Increased Mercury Levels In Arctic Ice Found Pushing Into Sea Water
Gerard LeBlond for redorbit.com – Your Universe Online
Researchers Dr. Chris Moore and Dr. Daniel Obrist, from Nevada’s Desert Research Institute, have recently discovered an increased level of mercury in Arctic sea ice. The study, published in the journal Nature, also found that the element is contaminating sea water below.
The researchers claim that the air above large cracks found in the ice of the Arctic is mixing vigorously pushing mercury down to the exposed seawater. This process causes an increase in toxic levels, which can in turn enter into the food chain and expose animals and humans who eat the contaminated fish to high levels of the pollutant.
“The atmospheric mixing created when thinner, seasonal sea ice opens to form leads is so strong that it actually pulls down mercury from a higher layer of the atmosphere to near the surface,” Moore said in a statement.
“None of us had suspected that we would find this kind of process associated with leads,” said study coauthor Son Nghiem, from NASA’s Jet Propulsion Laboratory in Pasadena, California.
These leads are the large cracks found in the sea ice. Increased levels of mercury near ground level have been discovered after the cracks in the ice exposed seawater off the coast of Barrow, Alaska.
According to Moore, the exposed sea water is much warmer than the frigid air and with such a temperature difference, the air above the lead mixes.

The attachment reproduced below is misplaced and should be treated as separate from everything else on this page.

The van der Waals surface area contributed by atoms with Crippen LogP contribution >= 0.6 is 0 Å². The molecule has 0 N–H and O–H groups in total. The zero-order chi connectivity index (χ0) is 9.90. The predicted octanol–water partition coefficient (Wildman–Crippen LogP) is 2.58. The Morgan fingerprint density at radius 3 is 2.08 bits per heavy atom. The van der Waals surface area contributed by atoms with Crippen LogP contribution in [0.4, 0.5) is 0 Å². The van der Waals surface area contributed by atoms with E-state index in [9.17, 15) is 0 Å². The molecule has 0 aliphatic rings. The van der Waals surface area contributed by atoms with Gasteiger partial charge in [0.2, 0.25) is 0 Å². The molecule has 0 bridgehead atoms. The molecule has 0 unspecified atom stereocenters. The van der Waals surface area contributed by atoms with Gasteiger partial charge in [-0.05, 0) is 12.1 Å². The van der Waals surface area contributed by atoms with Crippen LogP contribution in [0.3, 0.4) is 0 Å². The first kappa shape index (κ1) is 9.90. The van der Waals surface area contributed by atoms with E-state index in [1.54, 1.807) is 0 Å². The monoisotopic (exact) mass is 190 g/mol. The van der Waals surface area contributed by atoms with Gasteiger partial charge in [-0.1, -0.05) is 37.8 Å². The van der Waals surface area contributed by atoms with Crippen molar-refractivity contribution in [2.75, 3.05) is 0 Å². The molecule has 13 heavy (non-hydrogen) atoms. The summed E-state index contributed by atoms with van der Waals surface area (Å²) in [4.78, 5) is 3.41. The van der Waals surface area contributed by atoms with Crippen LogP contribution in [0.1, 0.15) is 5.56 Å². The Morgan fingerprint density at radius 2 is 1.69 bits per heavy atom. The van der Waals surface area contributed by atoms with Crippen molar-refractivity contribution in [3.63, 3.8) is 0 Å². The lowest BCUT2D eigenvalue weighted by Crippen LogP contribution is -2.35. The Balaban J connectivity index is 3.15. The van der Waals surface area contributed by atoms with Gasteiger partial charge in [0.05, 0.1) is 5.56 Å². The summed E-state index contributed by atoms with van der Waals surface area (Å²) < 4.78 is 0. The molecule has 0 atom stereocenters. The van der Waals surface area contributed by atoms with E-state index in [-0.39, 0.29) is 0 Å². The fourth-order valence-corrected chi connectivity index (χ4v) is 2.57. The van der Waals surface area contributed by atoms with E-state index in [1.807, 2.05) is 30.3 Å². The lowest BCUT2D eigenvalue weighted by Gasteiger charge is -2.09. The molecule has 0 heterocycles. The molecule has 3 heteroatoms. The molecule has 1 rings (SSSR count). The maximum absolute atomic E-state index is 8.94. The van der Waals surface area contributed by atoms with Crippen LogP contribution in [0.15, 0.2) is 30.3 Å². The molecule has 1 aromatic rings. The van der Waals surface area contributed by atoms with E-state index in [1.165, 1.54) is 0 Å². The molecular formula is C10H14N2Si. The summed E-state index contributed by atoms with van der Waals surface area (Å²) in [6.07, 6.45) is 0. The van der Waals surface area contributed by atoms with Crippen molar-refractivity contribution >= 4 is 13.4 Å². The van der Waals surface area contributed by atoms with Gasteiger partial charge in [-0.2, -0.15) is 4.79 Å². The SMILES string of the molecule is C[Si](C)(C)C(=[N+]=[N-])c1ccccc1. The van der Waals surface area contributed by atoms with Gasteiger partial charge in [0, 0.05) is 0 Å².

“The mixing is so strong, it actually pulls down mercury from a higher layer of the atmosphere to near the surface,” noted Moore.
The air above mixes with the warmer water releasing clouds of mist from the leads, reaching 1,000 feet or more into the atmosphere and pulling all the mercury from the air down to the surface. When all the mercury is pulled from the air, the reaction stops. However, scientists have now discovered that the mixing reaction restarts and more mercury is pulled down and the process is sustained.
The team used ground-based measurements of the mercury and other chemicals along with images from the Moderate Resolution Imaging Spectroradiometer (MODIS) instrument on NASA’s Terra satellite to observe the ice. They also used a National Oceanic and Atmospheric Administration (NOAA) model of air transport for their mercury measurements.
“The ‘aha’ moment came when we combined the surface measurements with the satellite data and model. We considered a bunch of chemical processes and sources to explain the increased levels of mercury we observed, until we finally realized it was this pumping process,” Obrist said in a statement.
The initial findings support needed actions to reduce mercury pollution around the world, but more research is needed to how changes in sea ice across the Arctic change the ozone chemistry and impact mercury deposition throughout the sensitive region, according to Moore.